Water evokes pernicious desire in Ovid's myth. It is the fountain of Salmacis and not its namesake that has "earned an evil name" (Ovid 120). Similarly, spring imagery provides a primary key to the Ovidian subtext in Sanctuary. In the introductory scene of the novel, Horace and Popeye meet at a spring and are first acquainted through their reflections in the water. John T. Irwin sees this as decidedly Narcissistic imagery: "the presence of both images on the mirroring surface codes Horace and Popeye as mirror images of one another, as antithetical doubles" (545). Noel Polk also sees the two men as very much alike through the lens of Narcissus: "if Popeye is a mirror image of Horace, it is very significant that Horace drinks from the Narcissus-spring, and Popeye spits in it" ("Afterword" 304). …

The rest of this article is only available to active members of Questia

Already a member? Log in now.

Notes for this article

Add a new note
If you are trying to select text to create highlights or citations, remember that you must now click or tap on the first word, and then click or tap on the last word.
One moment ...
Default project is now your active project.
Project items

Items saved from this article

This article has been saved
Highlights (0)
Some of your highlights are legacy items.

Highlights saved before July 30, 2012 will not be displayed on their respective source pages.

You can easily re-create the highlights by opening the book page or article, selecting the text, and clicking “Highlight.”

Citations (0)
Some of your citations are legacy items.

Any citation created before July 30, 2012 will labeled as a “Cited page.” New citations will be saved as cited passages, pages or articles.

We also added the ability to view new citations from your projects or the book or article where you created them.

Notes (0)
Bookmarks (0)

You have no saved items from this article

Project items include:
  • Saved book/article
  • Highlights
  • Quotes/citations
  • Notes
  • Bookmarks
Notes
Cite this article

Cited article

Style
Citations are available only to our active members.
Buy instant access to cite pages or passages in MLA, APA and Chicago citation styles.

(Einhorn, 1992, p. 25)

(Einhorn 25)

1. Lois J. Einhorn, Abraham Lincoln, the Orator: Penetrating the Lincoln Legend (Westport, CT: Greenwood Press, 1992), 25, http://www.questia.com/read/27419298.

Cited article

"Waters of the Fountain Salmacis": Metamorphosis and the Ovidian Subtext in William Faulkner's Sanctuary
Settings

Settings

Typeface
Text size Smaller Larger Reset View mode
Search within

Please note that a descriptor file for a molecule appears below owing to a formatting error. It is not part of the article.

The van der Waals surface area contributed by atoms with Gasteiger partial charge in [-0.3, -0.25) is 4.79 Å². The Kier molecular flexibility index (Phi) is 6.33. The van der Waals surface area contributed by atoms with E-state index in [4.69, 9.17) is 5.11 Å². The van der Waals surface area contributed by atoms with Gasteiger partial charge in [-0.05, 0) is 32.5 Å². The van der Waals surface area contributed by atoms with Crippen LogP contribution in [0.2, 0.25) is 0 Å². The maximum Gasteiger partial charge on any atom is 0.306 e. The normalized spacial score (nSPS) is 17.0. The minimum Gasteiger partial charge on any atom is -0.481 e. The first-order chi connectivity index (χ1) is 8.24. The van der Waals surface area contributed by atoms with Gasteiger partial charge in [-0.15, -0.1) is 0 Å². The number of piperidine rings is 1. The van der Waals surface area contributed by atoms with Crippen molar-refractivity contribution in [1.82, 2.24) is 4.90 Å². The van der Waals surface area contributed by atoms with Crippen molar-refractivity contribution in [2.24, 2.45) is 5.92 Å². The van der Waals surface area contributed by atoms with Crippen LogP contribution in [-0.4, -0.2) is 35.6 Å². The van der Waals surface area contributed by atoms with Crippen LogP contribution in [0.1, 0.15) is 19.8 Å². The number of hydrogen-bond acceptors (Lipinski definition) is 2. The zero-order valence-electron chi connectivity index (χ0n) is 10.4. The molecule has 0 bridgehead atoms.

Search within this article

Look up

Look up a word

  • Dictionary
  • Thesaurus
Please submit a word or phrase above.
Print this page

Print this page

Why can't I print more than one page at a time?

Help
Full screen

matching results for page

    Questia reader help

    How to highlight and cite specific passages

    1. Click or tap the first word you want to select.
    2. Click or tap the last word you want to select, and you’ll see everything in between get selected.
    3. You’ll then get a menu of options like creating a highlight or a citation from that passage of text.

    OK, got it!

    Cited passage

    Style
    Citations are available only to our active members.
    Buy instant access to cite pages or passages in MLA, APA and Chicago citation styles.

    "Portraying himself as an honest, ordinary person helped Lincoln identify with his audiences." (Einhorn, 1992, p. 25).

    "Portraying himself as an honest, ordinary person helped Lincoln identify with his audiences." (Einhorn 25)

    "Portraying himself as an honest, ordinary person helped Lincoln identify with his audiences."1

    1. Lois J. Einhorn, Abraham Lincoln, the Orator: Penetrating the Lincoln Legend (Westport, CT: Greenwood Press, 1992), 25, http://www.questia.com/read/27419298.

    Cited passage

    Thanks for trying Questia!

    Please continue trying out our research tools, but please note, full functionality is available only to our active members.

    Your work will be lost once you leave this Web page.

    Buy instant access to save your work.

    Already a member? Log in now.

    Oops!

    An unknown error has occurred. Please click the button below to reload the page. If the problem persists, please try again in a little while.